Zach and Allie Leon are on one heck of an adventure. The young couple are traveling and camping in a van as they make their way to some of the most scenic places in America, chronicling their travels with photography they post on Instagram. You can see their work on the website, zalleon.com. Their eight-month expedition is funded by a western-based outdoor company who believe the Leons’ photography will expose their business to potential new customers in the East.
So how do you land such a gig?
“We honeymooned in Iceland two years ago and we received a video camera as a wedding gift,” Allie said. “We made a video about Iceland and posted it on Instagram. And it just grew from there.”
Freelance photography is now Zach’s full time occupation. Allie works for a music-licensing firm in Nashville, but some flexibility to travel. She hopes to become a freelancer, too.
“I don’t think you could do what we are doing 10 years ago,” Zach said.
“I’m not sure you could have done it three years ago,” I replied.
I met the Leons while they were visiting Minnesota at a recent dinner for outdoor media types in Grand Marais. Our hosts were Lukas Leaf, sporting outreach coordinator for Sportsmen for the Boundary Waters and Will Jenkins, Upper Great Lakes outreach coordinator for Backcountry Hunters and Anglers. They had gathered some members of the media for a weekend of outdoor adventure at Rockwood Lodge on the Gunflint Trail. Their intention was to introduce folks to the north country and the Boundary Waters through outdoor pursuits such as canoeing, hiking, fishing and grouse hunting. They also wanted to inform them about issues that may harm the area, such as proposed copper mining near Ely. If it hadn’t been the opening weekend of deer season, I may have joined them.
Instead I met with Leaf and Jenkins for a conversation. Like the Leons, these men are following interesting career paths. Jenkins, 31, moved to Minnesota from Virginia a few years ago. A hunter and fisherman, his eyes were opened to the value of public lands when he went mule deer hunting in South Dakota. That was when he joined BHA. Jenkins’ previous career was in spend analytics for the health care industry. When the opportunity to work for BHA came up recently, he eagerly made the switch.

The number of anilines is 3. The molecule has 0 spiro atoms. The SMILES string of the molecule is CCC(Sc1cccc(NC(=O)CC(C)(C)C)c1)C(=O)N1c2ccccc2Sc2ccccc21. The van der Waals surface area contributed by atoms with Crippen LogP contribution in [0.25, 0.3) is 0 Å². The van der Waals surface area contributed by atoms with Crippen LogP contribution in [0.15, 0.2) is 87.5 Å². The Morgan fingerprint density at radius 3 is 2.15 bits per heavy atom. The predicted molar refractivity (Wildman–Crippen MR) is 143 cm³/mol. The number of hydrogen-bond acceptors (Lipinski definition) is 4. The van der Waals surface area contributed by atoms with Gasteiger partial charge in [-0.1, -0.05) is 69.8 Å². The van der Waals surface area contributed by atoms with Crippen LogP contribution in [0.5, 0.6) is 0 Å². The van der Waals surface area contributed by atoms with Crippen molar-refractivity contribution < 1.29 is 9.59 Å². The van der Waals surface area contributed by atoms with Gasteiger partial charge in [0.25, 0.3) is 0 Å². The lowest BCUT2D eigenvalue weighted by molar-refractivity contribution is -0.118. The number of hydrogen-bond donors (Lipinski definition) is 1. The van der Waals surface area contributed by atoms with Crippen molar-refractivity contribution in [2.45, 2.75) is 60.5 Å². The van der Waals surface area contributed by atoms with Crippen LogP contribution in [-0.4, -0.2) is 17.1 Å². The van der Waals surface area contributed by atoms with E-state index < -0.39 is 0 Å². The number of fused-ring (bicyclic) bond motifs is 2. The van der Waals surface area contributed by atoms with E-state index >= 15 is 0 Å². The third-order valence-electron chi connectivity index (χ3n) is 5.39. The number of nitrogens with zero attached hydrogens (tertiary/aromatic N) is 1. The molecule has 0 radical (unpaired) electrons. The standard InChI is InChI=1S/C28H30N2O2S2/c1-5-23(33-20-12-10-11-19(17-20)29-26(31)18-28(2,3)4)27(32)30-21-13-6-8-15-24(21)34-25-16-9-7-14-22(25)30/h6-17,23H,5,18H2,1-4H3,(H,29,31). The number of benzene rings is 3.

Leaf, 33, was born in Aitken and was raised in a family that loves to fish. He made his first trip to the BWCA at age 13 and has returned every year since then. In fact, his time on northern waters has gradually increased to the point where he spent “a ton of time” on the Gunflint Trail this year. He, too, is a BHA member and board member.
Leaf has worked as an executive chef in Minneapolis, a career he describes as “all consuming.” This year, he decided he needed a change. He jumped at the chance to join the board of BHA.
“I actually got the call (to be hired) while I was ice fishing on the Gunflint,” he said. He started his new job with Sportsmen for the Boundary Waters in September.
Both men are also active in outdoor writing and photography. Jenkins’ popular blog can be found at thewilltohunt.com. He must balance his hunting time with the responsibilities of having three small children and a wife who returned to school. Leaf has done media work related to wild game cooking. He had a cooler filled with moose, venison, goose and pheasant that he planned to cook for the group.
Jenkins and Leaf clearly love to hunt, fish and cook, but what is really cool is they burn with the fire for conservation. Truth be told, most of the folks who are active in the conservation community are at the point of life where that fire begins to burn low. For more than a decade, the old timers have worried that grassroots conservation was about to fade into the sunset. Recently, they begun to have a glimmer of hope. Hunting and fishing activities have seen a surge of new interest from younger generations. While they may not be entirely replacing the ranks of aging hunters and anglers, they are bringing new energy to hunting and fishing. Some, like Leaf and Jenkins, are stepping up to the plate to ensure we continue to protect the lands and waters where we hunt and fish. BHA and Sportsmen for the Boundary Waters are relatively new organizations that largely appeal to younger outdoor people.
Unlike traditional conservation organizations that have developed an institutional structure over time and are heavily reliant on large-scale fund raising, BHA and Sportsmen for the Boundary Waters are, according to Jenkins, “more about boots on the ground and making personal connections.” BHA has been active in Minnesota for about four years and has a statewide chapter that has over 150 members. The organization is focused on protecting public land, providing access and opportunity in the outdoors, and supporting the principles of fair chase, such as banning the use of drones and smart rifles for hunting. Sportsmen for the Boundary Waters is an offshoot of the Save the Boundary Waters campaign and is volunteer based. Many of the volunteers are BHA members.
A primary initiative for BHA in Minnesota is the adult learn-to-hunt program, which combines multiple days of course work with a hunting mentor. Jenkins says the challenge is to recruit a younger generation of hunters from a generation that isn’t very connected to the outdoors. Doing so is necessary not only for the future of hunting, but also to create a new generation of conservationists who are willing to fight to protect the public lands that represent the beauty and majesty of the American landscape.
That is no small task. But it is one that has forever started around campfires and with conversations among like-minded people. And that’s exactly what the Jenkins and Leaf had going on the Gunflint Trail last weekend. Have at it, guys.